In 2009, Prosser faculty and staff join the network of other nationwide technical centers by adopting the school improvement model, Technology Centers That Work. Like other TCTW centers, Prosser faculty and staff have committed to prepare graduates in high-demand, high-wage, high-skill fields for postsecondary studies and employment.
For more information, visit the Technology Centers That Work website.
Founded in 2007, the Technology Centers That Work (TCTW ) school improvement model is designed to assist shared-time technology centers in preparing graduates for postsecondary studies and employment in high-demand, high-wage, high-skill fields. Whether the schools are technical high schools, technology centers, career centers or career/technology centers, they all have a common purpose: to provide high-quality career/technical (CT) studies to high school students. Students may attend these centers for only a portion of the school day, week or year while completing the balance of their studies at the home high school, or they may attend full time, receiving both academic and technical instruction at the center.
TCTW was modified from SREB’s High Schools That Work (HSTW ) design to address shared-time centers’ specific challenges. Like HSTW, TCTW is an effort-based model founded on the conviction that most students can master vigorous CT and academic studies if schools create an environment that motivates them to make the effort to succeed. Technology centerleaders and teachers can take these actions to motivate students to achieve at high levels:
- Expand students’ opportunities to pursue a career-focused program of study that joins a “ready” academic core and a CT concentration taught in ways that enable students to see the usefulness of what they have been asked to learn.
- Create supportive relationships between students and adults and between home high school and technology center staff. These relationships provide students with the support needed to meet challenging course standards and complete a career-focused program of study, enabling more students to transition successfully from the high school to postsecondary studies, advanced training or work.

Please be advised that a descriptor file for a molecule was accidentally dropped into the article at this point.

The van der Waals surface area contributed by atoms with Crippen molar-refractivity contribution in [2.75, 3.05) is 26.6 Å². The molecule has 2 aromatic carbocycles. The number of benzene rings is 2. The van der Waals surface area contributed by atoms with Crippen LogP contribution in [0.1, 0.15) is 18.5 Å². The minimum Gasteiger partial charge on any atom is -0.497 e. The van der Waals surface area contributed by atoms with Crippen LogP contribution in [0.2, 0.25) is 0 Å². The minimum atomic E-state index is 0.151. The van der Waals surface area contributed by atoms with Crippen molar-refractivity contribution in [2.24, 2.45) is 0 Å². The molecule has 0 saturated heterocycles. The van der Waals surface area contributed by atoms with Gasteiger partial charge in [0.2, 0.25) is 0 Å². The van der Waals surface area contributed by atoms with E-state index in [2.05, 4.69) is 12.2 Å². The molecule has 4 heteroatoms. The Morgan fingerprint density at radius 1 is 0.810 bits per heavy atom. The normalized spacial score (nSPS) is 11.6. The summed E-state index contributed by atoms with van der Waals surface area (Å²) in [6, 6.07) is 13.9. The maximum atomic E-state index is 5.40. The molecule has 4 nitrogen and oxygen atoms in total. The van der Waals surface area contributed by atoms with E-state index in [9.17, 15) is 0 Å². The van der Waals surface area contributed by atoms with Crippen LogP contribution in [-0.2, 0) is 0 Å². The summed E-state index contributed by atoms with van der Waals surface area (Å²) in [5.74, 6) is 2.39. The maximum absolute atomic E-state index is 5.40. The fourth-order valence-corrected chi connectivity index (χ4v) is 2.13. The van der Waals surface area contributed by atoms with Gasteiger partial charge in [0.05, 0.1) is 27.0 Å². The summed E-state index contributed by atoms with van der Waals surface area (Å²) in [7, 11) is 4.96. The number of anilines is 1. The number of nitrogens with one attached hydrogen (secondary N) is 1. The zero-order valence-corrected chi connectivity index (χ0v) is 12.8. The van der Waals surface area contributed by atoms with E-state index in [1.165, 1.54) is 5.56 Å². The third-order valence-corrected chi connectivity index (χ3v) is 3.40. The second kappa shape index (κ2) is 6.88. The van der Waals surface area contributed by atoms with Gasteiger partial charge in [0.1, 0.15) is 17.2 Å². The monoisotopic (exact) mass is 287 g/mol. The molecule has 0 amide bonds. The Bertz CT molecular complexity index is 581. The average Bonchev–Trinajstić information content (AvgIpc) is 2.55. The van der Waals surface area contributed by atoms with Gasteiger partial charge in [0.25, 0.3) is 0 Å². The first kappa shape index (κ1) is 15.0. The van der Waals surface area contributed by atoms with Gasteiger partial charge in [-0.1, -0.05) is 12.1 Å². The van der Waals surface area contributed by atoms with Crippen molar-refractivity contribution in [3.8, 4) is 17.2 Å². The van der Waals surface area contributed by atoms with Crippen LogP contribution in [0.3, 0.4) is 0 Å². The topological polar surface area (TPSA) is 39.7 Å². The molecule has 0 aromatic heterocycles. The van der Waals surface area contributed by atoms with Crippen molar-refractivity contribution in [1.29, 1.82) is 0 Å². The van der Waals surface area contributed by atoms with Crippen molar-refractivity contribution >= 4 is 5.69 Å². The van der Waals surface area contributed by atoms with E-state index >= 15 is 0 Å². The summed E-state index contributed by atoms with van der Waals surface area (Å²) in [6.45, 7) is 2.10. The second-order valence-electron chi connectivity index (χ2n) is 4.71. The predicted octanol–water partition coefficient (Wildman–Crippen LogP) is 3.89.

- Work with parents and home high schools to help students set educational and career goals and complete the right combination of academic and CT courses that prepare them for postsecondary studies, further training or employment.
- Support teachers with common planning time and professional development to improve what and how students are taught.
The TCTW initiative builds the capacity of technology center staff to teach essential college-and career-readiness academic standards in the context of CT courses through authentic projects, problems and activities. This emphasis highlights the shift from old views of CT education as a way to teach occupational skills to low-achieving students to new beliefs that CT education, embedded with academic skills and intellectually demanding assignments and joined with a coherent sequence of academic courses, can help more students complete high school and graduate prepared for a wide variety of postsecondary options.
With rising workplace requirements, completing a rigorous, relevant high school education is more important now than ever before if students are to have successful careers. Yet too many students do not graduate from high school, and many who do graduate lack preparation for further study and work in high-demand, high-wage fields.
To assist technology enters in preparing more students for graduation and success in postsecondary studies and careers, the TCTW school improvement design provides a framework of Goals, Key Practices and Key Conditions for accelerating learning and setting higher standards. It recommends research-based practices for technology centers to use in improving academic and CT instruction and student achievement. Research has shown that sustained school improvement occurs when state, district, school and teacher leaders work together to take ownership of school improvement and adopt the TCTW design for the specific needs of technology centers.